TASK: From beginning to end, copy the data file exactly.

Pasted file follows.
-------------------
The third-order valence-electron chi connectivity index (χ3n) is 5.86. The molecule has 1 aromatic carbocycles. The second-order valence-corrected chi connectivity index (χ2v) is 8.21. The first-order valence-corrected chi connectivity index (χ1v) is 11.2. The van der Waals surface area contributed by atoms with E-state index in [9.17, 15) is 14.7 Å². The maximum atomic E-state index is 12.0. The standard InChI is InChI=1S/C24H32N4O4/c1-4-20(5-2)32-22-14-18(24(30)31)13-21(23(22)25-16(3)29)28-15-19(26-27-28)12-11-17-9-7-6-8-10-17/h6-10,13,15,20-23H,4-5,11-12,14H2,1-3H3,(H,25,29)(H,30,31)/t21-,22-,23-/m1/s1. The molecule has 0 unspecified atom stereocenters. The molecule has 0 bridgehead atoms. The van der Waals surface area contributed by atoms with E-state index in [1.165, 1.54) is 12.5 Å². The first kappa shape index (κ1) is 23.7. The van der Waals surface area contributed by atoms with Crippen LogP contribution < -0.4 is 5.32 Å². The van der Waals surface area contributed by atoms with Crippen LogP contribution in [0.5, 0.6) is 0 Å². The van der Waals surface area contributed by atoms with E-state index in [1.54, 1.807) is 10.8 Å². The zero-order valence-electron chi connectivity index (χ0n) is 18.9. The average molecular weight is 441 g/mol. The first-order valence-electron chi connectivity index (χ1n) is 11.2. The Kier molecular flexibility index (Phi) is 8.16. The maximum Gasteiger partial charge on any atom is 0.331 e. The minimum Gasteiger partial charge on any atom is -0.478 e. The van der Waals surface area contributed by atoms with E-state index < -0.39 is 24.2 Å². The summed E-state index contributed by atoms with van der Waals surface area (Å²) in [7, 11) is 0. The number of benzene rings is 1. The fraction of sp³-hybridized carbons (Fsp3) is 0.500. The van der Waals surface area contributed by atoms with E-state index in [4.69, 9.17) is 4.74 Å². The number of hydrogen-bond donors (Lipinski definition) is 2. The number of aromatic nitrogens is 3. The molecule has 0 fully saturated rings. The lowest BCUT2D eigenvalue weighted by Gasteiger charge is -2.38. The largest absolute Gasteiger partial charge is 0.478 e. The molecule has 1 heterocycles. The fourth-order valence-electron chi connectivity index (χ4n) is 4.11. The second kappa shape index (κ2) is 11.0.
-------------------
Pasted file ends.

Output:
The third-order valence-electron chi connectivity index (χ3n) is 5.86. The molecule has 1 aromatic carbocycles. The second-order valence-corrected chi connectivity index (χ2v) is 8.21. The first-order valence-corrected chi connectivity index (χ1v) is 11.2. The van der Waals surface area contributed by atoms with E-state index in [9.17, 15) is 14.7 Å². The maximum atomic E-state index is 12.0. The standard InChI is InChI=1S/C24H32N4O4/c1-4-20(5-2)32-22-14-18(24(30)31)13-21(23(22)25-16(3)29)28-15-19(26-27-28)12-11-17-9-7-6-8-10-17/h6-10,13,15,20-23H,4-5,11-12,14H2,1-3H3,(H,25,29)(H,30,31)/t21-,22-,23-/m1/s1. The molecule has 0 unspecified atom stereocenters. The molecule has 0 bridgehead atoms. The van der Waals surface area contributed by atoms with E-state index in [1.165, 1.54) is 12.5 Å². The first kappa shape index (κ1) is 23.7. The van der Waals surface area contributed by atoms with Crippen LogP contribution < -0.4 is 5.32 Å². The van der Waals surface area contributed by atoms with Crippen LogP contribution in [0.5, 0.6) is 0 Å². The van der Waals surface area contributed by atoms with E-state index in [1.54, 1.807) is 10.8 Å². The zero-order valence-electron chi connectivity index (χ0n) is 18.9. The average molecular weight is 441 g/mol. The first-order valence-electron chi connectivity index (χ1n) is 11.2. The Kier molecular flexibility index (Phi) is 8.16. The maximum Gasteiger partial charge on any atom is 0.331 e. The minimum Gasteiger partial charge on any atom is -0.478 e. The van der Waals surface area contributed by atoms with E-state index < -0.39 is 24.2 Å². The summed E-state index contributed by atoms with van der Waals surface area (Å²) in [7, 11) is 0. The number of benzene rings is 1. The fraction of sp³-hybridized carbons (Fsp3) is 0.500. The van der Waals surface area contributed by atoms with E-state index in [4.69, 9.17) is 4.74 Å². The number of hydrogen-bond donors (Lipinski definition) is 2. The number of aromatic nitrogens is 3. The molecule has 0 fully saturated rings. The lowest BCUT2D eigenvalue weighted by Gasteiger charge is -2.38. The largest absolute Gasteiger partial charge is 0.478 e. The molecule has 1 heterocycles. The fourth-order valence-electron chi connectivity index (χ4n) is 4.11. The second kappa shape index (κ2) is 11.0.